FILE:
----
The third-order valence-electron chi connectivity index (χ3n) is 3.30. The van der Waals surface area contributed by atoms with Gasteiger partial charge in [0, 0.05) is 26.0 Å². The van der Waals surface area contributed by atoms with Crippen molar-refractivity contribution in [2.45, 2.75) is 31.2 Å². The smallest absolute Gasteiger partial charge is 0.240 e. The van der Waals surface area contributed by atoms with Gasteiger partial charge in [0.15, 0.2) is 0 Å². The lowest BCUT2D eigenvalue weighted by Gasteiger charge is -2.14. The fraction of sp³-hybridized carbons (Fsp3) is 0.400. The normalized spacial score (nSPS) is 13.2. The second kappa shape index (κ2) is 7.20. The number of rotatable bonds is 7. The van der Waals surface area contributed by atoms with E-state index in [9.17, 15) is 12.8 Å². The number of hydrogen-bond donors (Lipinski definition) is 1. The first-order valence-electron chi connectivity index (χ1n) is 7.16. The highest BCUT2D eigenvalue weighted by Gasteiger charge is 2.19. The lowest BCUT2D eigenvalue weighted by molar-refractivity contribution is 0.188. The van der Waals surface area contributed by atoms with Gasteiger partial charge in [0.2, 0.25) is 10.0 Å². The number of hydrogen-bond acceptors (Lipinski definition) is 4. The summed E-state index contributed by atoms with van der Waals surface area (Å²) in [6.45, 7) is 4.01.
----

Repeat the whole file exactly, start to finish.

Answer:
The third-order valence-electron chi connectivity index (χ3n) is 3.30. The van der Waals surface area contributed by atoms with Gasteiger partial charge in [0, 0.05) is 26.0 Å². The van der Waals surface area contributed by atoms with Crippen molar-refractivity contribution in [2.45, 2.75) is 31.2 Å². The smallest absolute Gasteiger partial charge is 0.240 e. The van der Waals surface area contributed by atoms with Gasteiger partial charge in [0.15, 0.2) is 0 Å². The lowest BCUT2D eigenvalue weighted by Gasteiger charge is -2.14. The fraction of sp³-hybridized carbons (Fsp3) is 0.400. The normalized spacial score (nSPS) is 13.2. The second kappa shape index (κ2) is 7.20. The number of rotatable bonds is 7. The van der Waals surface area contributed by atoms with E-state index in [9.17, 15) is 12.8 Å². The number of hydrogen-bond donors (Lipinski definition) is 1. The first-order valence-electron chi connectivity index (χ1n) is 7.16. The highest BCUT2D eigenvalue weighted by Gasteiger charge is 2.19. The lowest BCUT2D eigenvalue weighted by molar-refractivity contribution is 0.188. The van der Waals surface area contributed by atoms with Gasteiger partial charge in [0.2, 0.25) is 10.0 Å². The number of hydrogen-bond acceptors (Lipinski definition) is 4. The summed E-state index contributed by atoms with van der Waals surface area (Å²) in [6.45, 7) is 4.01.